Before he could manipulate his lips to form words whether to scream aloud or plead his innocence, Slim’s eyes widened in terror as a rush of red overtook him. Blood filled his open mouth, rushing over him, filling his lungs and stealing the last breath.

Slim gasped, bolting upright in his bed. Sheets fell off him and sweat glistened from his forehead and the bare skins of his arms. Almost panting, he could hear only his heart pounding in his ears. He shook his head, as if to physically remove the dream’s image from his mind.

Glancing toward the window, he imagined it to be just before 4 AM. The clock would be going off in less than thirty minutes but instead of stay in bed, Slim decided to make the most of the extra time this morning. Besides tending to the animals and the yard as well as cleaning the barn, there were more tasks waiting to be completed. Slim hoped to repair the back stoop and door, something which Mr. Anderson had intended to do for years, or so said Mrs. Anderson, but he never got around to actually doing it before the “incident” as she always called it. Slim assumed it was either a heart attack or a stroke. Either of those could incapacitate someone much like Mr. Anderson currently was, although he could understand why a woman her age would be hesitant to actually say those words out loud; it was partly naivete and fear that speaking them would cause her husband worse damage and partly hope that his current condition wouldn’t be permanent.

Stretching, Slim slipped his legs out from under the covers, his feet landing flat on the floor, and rose from bed. He reached for a towel draped over a chair which sat behind a small wooden table, across from the bed.. Both table and chair needed a bit of fixing up and Slim planned to do that soon as well, he thought, bending down to pick up a well worn pair of jeans and a dirty wife beater. Slim shook excess dirt from both of them and pulled the jeans on before draping the shirt over his left shoulder, grabbing a dirty, broken pair of work boots and pulling open the bedroom door to exit.

He quietly moved through the hall and then the kitchen, to the back door, carefully making his way over the broken boards of the stoop he had plans to fix, and across a few feet of yard to a wash basin he had set up on a board over two workhorses. Although Mrs. Anderson was hospitable enough to offer him the use of almost every amenity of her home, Slim liked his basin outside. The crisp morning air always felt cool on his skin and smelled fresh, like grass and trees and clean air, something one didn’t often experience in the suburbs that Slim used to know. Slim turning the knob of the faucet and listened and water began to run through the dark green garden hose, out through the end of the hose which he held in his other hand. He quickly filled the basin with icy water, listening to the birds chirping sleepily overheard. Dunking his hands in the water, he shivered and reached for a bar of soap lying on the board next to the basin, water dripping from his hands, darkening the wood’s natural rings and lines.

As he washed his hands, and then face, Slim thought about the day’s chores. He didn’t mind tending to the animals because chickens, unlike humans, never exchanged knowing glances amongst themselves when he entered the room and the goats were more than happy to nibble on the carrots he distributed among them and bleated softly when he would scratch them behind their ears. The animals never gave him any trouble; although, it wasn’t like he had to face any of those glances or knowing looks from people, either. He was a long way from home and while some were wary of a stranger in their town, most accepted him as a quiet man who didn’t cause any trouble at all. Maybe they just thought he was down on his luck and while that was partially true, he didn’t mind if that’s what they thought. It was better than everyone knowing he was a murderer.

August 25th, 2005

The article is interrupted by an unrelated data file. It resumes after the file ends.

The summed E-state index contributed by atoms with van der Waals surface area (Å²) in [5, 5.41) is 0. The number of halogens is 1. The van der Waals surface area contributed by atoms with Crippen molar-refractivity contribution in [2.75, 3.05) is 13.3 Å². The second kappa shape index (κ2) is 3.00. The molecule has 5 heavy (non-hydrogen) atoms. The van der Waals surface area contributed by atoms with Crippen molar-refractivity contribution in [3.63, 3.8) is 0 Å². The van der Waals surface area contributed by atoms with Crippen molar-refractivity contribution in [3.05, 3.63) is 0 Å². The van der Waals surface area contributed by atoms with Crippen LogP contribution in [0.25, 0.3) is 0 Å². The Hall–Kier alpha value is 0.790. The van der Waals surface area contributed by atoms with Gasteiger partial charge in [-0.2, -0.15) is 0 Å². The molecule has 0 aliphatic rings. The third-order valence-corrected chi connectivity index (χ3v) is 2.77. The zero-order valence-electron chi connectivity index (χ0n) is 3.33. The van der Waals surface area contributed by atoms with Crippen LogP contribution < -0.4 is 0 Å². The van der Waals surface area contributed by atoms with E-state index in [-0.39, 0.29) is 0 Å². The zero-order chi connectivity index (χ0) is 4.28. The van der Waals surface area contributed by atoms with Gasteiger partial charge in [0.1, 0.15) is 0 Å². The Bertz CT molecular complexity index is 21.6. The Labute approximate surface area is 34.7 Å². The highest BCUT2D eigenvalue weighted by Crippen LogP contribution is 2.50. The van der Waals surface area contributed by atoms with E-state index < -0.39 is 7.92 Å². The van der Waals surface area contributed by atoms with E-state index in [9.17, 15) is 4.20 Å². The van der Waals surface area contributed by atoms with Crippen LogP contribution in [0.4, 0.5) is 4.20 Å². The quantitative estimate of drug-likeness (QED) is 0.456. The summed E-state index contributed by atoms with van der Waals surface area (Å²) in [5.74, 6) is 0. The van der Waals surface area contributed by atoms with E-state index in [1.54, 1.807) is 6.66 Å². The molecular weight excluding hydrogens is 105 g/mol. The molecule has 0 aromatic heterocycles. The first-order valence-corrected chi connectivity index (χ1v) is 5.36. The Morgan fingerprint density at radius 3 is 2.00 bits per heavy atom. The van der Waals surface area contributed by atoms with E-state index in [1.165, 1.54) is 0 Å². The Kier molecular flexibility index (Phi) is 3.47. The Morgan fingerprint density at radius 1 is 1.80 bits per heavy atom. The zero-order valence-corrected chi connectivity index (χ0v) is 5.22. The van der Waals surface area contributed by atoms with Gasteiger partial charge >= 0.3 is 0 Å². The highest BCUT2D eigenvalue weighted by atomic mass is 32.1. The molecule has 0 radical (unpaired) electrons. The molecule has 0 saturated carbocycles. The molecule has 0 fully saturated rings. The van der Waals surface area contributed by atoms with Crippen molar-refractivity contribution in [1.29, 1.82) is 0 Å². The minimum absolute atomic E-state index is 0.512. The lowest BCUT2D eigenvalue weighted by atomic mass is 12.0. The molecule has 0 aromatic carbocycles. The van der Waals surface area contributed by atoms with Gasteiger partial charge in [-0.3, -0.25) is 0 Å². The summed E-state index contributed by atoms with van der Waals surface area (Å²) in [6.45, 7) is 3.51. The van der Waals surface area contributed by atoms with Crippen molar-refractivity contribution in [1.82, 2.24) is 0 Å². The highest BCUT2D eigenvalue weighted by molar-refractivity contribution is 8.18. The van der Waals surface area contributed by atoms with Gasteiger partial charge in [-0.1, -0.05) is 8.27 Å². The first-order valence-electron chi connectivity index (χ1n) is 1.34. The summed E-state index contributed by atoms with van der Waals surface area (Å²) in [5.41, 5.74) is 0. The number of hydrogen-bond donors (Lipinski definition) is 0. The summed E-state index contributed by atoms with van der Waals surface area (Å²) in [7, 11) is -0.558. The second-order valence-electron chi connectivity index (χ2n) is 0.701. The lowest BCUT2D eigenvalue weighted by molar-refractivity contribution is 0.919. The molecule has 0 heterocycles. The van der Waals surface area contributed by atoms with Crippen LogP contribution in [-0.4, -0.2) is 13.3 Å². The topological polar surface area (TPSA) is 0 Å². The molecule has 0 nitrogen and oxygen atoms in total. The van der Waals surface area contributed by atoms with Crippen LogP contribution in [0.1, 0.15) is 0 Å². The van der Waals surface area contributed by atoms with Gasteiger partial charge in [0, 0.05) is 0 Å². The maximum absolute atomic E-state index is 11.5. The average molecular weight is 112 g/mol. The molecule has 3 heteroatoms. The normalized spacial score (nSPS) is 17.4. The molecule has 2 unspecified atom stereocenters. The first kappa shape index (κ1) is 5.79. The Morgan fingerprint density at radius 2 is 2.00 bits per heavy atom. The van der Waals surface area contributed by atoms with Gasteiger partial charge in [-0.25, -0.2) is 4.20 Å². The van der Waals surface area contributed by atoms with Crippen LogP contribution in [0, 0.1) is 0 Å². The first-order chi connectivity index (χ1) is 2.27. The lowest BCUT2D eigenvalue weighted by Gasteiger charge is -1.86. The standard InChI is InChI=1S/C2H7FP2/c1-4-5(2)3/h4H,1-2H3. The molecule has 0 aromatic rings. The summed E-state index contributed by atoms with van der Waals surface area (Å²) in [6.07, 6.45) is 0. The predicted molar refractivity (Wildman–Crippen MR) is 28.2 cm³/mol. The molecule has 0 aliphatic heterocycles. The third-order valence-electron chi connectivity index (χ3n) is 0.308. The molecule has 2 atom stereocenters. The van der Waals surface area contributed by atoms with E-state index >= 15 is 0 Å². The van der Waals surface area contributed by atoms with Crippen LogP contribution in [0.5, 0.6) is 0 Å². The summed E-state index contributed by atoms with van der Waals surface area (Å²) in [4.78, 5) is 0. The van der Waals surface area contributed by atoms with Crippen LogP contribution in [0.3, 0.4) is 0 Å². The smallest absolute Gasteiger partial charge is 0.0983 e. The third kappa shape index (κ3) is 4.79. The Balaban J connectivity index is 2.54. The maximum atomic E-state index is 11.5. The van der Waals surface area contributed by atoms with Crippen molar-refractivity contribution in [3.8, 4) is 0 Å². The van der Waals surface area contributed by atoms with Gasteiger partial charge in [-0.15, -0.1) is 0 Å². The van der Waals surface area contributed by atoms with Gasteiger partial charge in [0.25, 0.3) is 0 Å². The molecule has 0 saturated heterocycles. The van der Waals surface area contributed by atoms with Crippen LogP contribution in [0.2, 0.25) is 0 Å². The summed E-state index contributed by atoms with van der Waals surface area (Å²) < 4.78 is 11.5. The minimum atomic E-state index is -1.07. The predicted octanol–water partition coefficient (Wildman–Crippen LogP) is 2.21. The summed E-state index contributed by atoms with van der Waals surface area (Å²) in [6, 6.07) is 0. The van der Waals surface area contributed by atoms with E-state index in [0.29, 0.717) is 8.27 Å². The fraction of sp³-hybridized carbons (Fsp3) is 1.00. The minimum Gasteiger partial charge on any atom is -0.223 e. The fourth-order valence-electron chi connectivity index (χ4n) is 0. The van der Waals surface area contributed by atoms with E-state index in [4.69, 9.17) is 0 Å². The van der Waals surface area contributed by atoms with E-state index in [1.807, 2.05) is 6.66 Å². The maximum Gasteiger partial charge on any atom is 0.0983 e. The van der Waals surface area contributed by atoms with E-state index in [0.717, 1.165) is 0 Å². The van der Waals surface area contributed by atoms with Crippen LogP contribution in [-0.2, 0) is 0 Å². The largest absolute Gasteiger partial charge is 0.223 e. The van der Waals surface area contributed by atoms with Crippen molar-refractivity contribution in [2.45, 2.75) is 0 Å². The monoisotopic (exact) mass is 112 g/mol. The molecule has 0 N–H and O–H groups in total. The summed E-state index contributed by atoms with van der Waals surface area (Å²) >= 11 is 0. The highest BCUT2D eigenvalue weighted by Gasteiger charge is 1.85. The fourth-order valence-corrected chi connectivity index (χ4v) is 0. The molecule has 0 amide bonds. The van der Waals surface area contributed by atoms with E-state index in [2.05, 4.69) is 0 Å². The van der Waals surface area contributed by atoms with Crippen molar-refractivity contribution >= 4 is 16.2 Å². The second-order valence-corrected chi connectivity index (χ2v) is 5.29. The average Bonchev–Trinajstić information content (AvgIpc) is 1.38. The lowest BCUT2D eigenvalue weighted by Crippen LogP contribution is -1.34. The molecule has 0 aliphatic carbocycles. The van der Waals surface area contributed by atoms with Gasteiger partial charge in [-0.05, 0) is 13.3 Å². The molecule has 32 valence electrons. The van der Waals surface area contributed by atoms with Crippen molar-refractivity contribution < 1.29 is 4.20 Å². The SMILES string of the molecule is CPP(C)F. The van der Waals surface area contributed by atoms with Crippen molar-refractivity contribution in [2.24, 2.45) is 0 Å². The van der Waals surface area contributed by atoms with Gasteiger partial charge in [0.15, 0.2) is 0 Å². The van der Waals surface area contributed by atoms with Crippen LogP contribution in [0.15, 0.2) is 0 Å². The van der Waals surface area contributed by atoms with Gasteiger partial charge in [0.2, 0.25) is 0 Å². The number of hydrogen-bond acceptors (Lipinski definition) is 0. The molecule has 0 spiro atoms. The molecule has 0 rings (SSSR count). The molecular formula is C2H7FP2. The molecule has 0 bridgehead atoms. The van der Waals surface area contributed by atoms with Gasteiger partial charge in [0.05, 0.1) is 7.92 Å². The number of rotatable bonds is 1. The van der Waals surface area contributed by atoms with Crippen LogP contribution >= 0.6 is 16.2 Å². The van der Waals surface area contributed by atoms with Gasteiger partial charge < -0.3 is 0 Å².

Aldetheiss sat on the park bench, dark hair cascading down her shoulders and around her arms which hugged her legs, pulled up to her chest. She was obvliously to the paint which was beginning to chip and peel beneath her. She was not oblivious, however, to the people frolicking around her, the bigs singing in the trees, and the sounds of city life outside of the park. Before she might have thought of it all as air wave pollution, noise, but not now. Aldetheiss had a new view on the world, she thought, as she watched a group of boys playing football a ways away. A darkhair boy tackled another one with lighter hair, who was much smaller built; she held her breath expecting the smaller boy to say or do something to initiate a scuffle, or at least appear angry but after a few friend slaps on the back, the boys were back to playing their game. While people might be a little preoccupied with themselves, it wasn’t because of their egos or ignorance, rather it was simply existance, survival, however different it might be from Darwin’s definition. Man could no longer build his own house from the trees outside and fish or hunt to support his family, while his wife tended to her garden and watched the children. Life was much more complicated and as such, so was surival. Survival meant education to obtain a career in order to earn money and in that way provide for one’s family. survival sometimes depended upon social status and celebrity. An outsider might mistake this for greed or something more sinful than that, but all it really is, is survival. From the distance, one might mark this as disregard for mankind or selfishness, but in her short time among humans, Aldetheiss had come to realize that most were kindhearted and would help out another soul if it was in their power to do so. Besides, when one dedicated one’s life to helping others but in return sacrificed one’s own life, it all too often wound up in lessening the value of everyone’s life. Only by being the best one could be, could one help others and this was certainly not greedy nor selfish. Sure, some humans were greedy, selfish, vile, corrupt and all around evil, but you can’t judge the whole by the actions of a minority. Aldetheiss knew that prisons and other institutions were full of criminals “serving their time” but she speculated that many of those peple fell into those lifestyles for lack of anything else to do or anywhere else to turn. Were everyone given a better chance, had they stumbled upon better luck or had they someone to teach them right from wrong in the first place, these places wouldn’t be quite so populated. Unfortunately, after many of those poor souls would be released, a majority of them would wind right back up in the “slammer”; once behaviour like that becomes second nature, it would be difficult to try to change, Aldetheiss surmised. Still, the majority would good and kind souled, willing to help out others, even if it wasn’t just for the sake of being good. Aldetheiss had seen just as many return wallets and she had seen purse thieves. There were those who lived by the cliche “fingers keepers” but there were also men and women who were eager to return others’ possessions and, in times of need, families and communities pulled together to help eachother cope and survive. As Aldetheiss gazed out at the park, she saw a young couple walking hand in hand, pushing a stroller. He smiled at her as she looked lovingly down at the babe who, Aldetheiss imagined, grinned and cooed at the attention. No, it was not noise pollution or corruption which Aldetheiss saw now, it was life and life was well worth living she thought.